ח) מניחין בסוף הדף כדי הקיפו, ואינו צריך לעשות כן בתחילתו, ולתורה מיכאן ומיכאן; לפיכך גוללין את הספר לתחילתו, ואת התורה לאמצעיתה. One leaves at the end of the [last] column enough to wrap around it. It is not necessary to do this at its beginning. For Torah, on both sides; accordingly, one rolls the book from its beginning, and the Torah from its middle.
ט) ואין פוחתין את התורה ביריעה מארכה של תורה, ששה טפחים. One doesn’t reduce the Torah, in a sheet from the length of the Torah, more than six tefachim. [Yes, this is truly painful translation. Sorry. It means a sheet of Torah ought to be six hand-breadths high.]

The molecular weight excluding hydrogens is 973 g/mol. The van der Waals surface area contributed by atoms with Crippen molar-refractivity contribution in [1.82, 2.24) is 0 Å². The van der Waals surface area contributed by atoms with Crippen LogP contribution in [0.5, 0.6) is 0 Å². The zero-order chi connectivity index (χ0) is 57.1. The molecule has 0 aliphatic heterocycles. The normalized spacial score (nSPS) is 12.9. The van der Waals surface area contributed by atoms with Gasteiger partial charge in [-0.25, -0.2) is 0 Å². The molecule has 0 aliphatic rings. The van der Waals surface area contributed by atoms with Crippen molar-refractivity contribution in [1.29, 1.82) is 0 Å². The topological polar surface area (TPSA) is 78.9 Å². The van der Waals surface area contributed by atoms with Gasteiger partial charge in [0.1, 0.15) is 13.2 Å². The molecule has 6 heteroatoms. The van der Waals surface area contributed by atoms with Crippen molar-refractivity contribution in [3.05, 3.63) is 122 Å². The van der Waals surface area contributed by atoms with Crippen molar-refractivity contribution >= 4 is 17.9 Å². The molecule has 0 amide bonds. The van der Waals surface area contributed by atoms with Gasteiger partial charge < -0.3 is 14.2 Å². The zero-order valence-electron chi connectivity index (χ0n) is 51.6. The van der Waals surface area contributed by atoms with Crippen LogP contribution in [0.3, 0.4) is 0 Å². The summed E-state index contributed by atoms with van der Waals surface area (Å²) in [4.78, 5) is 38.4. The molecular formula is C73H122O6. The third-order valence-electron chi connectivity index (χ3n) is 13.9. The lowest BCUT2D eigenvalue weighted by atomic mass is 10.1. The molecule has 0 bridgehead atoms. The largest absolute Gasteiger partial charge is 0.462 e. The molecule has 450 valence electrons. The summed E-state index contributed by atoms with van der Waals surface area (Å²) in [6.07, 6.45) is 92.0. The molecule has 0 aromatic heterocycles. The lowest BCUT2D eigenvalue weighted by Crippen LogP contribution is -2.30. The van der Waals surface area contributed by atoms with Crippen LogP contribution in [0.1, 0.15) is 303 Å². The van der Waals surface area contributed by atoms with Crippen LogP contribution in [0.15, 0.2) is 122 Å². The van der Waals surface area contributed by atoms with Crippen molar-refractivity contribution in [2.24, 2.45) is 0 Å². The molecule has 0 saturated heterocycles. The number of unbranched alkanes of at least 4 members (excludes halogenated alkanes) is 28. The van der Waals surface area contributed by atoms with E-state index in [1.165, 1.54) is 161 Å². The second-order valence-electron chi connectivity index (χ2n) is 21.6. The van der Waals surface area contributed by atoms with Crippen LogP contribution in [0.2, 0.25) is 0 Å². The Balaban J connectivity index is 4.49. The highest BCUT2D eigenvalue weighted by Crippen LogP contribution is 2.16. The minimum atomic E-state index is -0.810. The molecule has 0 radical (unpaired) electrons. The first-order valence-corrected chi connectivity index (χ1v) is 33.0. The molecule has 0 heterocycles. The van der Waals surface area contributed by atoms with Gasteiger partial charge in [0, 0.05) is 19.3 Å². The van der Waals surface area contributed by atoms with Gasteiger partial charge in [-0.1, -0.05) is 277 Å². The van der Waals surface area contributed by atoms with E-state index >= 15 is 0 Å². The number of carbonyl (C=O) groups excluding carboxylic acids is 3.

י) ואין פוחתין ביריעה פחות משלשה דפין, ולא מוסיפין על שמנה. One doesn’t make a sheet with fewer than three columns, or more than eight.

As I said last time, for pity’s sake, don’t go trying to use this to write the Torah.

Mirrored from hasoferet.com.

Here’s a video featuring a very tiny totally kosher Torah scroll.

The video’s more concerned with the accoutrements, a little aron kodesh and the usual silver ornaments for a Torah scroll, than with the scroll itself. They’re made by Bezalel School-trained artist Shuki Freiman, and they are breathtakingly beautiful, utterly and completely. Seeing them is a treat. I’m just a bit sad that they don’t talk about the scroll; they just say that it’s less then five inches tall and written by a sofer in Bnei Brak. No close-ups.

Shabbat shalom! Hope you bought your sushi this week. I bought mine. California rolls, yay.

Mirrored from hasoferet.com.

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